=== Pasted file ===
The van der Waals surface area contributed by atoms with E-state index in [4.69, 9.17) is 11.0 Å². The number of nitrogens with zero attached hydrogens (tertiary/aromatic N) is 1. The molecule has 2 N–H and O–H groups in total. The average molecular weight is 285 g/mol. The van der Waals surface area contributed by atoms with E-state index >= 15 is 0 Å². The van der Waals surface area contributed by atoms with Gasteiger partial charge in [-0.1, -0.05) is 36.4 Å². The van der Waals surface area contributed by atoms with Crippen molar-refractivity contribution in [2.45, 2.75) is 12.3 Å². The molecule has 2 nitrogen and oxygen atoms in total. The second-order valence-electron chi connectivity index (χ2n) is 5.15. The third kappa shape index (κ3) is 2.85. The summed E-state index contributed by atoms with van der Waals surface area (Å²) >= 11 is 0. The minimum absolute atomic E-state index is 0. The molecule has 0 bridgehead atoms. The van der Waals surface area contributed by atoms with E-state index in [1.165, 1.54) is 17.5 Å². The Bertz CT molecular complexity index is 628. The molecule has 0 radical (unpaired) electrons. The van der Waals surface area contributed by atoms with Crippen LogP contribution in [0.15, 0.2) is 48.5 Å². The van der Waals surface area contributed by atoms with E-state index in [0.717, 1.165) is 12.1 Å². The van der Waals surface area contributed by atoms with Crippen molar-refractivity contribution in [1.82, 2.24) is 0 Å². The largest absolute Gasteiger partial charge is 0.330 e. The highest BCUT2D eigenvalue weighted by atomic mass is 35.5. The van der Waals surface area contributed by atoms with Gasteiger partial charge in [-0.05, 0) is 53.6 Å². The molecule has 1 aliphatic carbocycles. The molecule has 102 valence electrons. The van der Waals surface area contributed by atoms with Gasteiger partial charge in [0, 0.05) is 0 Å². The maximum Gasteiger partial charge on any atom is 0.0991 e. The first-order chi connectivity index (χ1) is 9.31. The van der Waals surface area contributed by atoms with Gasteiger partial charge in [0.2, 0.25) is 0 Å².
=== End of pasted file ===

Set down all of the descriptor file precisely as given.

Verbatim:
The van der Waals surface area contributed by atoms with E-state index in [4.69, 9.17) is 11.0 Å². The number of nitrogens with zero attached hydrogens (tertiary/aromatic N) is 1. The molecule has 2 N–H and O–H groups in total. The average molecular weight is 285 g/mol. The van der Waals surface area contributed by atoms with E-state index >= 15 is 0 Å². The van der Waals surface area contributed by atoms with Gasteiger partial charge in [-0.1, -0.05) is 36.4 Å². The van der Waals surface area contributed by atoms with Crippen molar-refractivity contribution in [2.45, 2.75) is 12.3 Å². The molecule has 2 nitrogen and oxygen atoms in total. The second-order valence-electron chi connectivity index (χ2n) is 5.15. The third kappa shape index (κ3) is 2.85. The summed E-state index contributed by atoms with van der Waals surface area (Å²) >= 11 is 0. The minimum absolute atomic E-state index is 0. The molecule has 0 bridgehead atoms. The van der Waals surface area contributed by atoms with E-state index in [1.165, 1.54) is 17.5 Å². The Bertz CT molecular complexity index is 628. The molecule has 0 radical (unpaired) electrons. The van der Waals surface area contributed by atoms with Crippen LogP contribution in [0.15, 0.2) is 48.5 Å². The van der Waals surface area contributed by atoms with E-state index in [0.717, 1.165) is 12.1 Å². The van der Waals surface area contributed by atoms with Crippen molar-refractivity contribution in [1.82, 2.24) is 0 Å². The largest absolute Gasteiger partial charge is 0.330 e. The highest BCUT2D eigenvalue weighted by atomic mass is 35.5. The van der Waals surface area contributed by atoms with Gasteiger partial charge in [-0.05, 0) is 53.6 Å². The molecule has 1 aliphatic carbocycles. The molecule has 102 valence electrons. The van der Waals surface area contributed by atoms with Gasteiger partial charge in [0, 0.05) is 0 Å². The maximum Gasteiger partial charge on any atom is 0.0991 e. The first-order chi connectivity index (χ1) is 9.31. The van der Waals surface area contributed by atoms with Gasteiger partial charge in [0.2, 0.25) is 0 Å².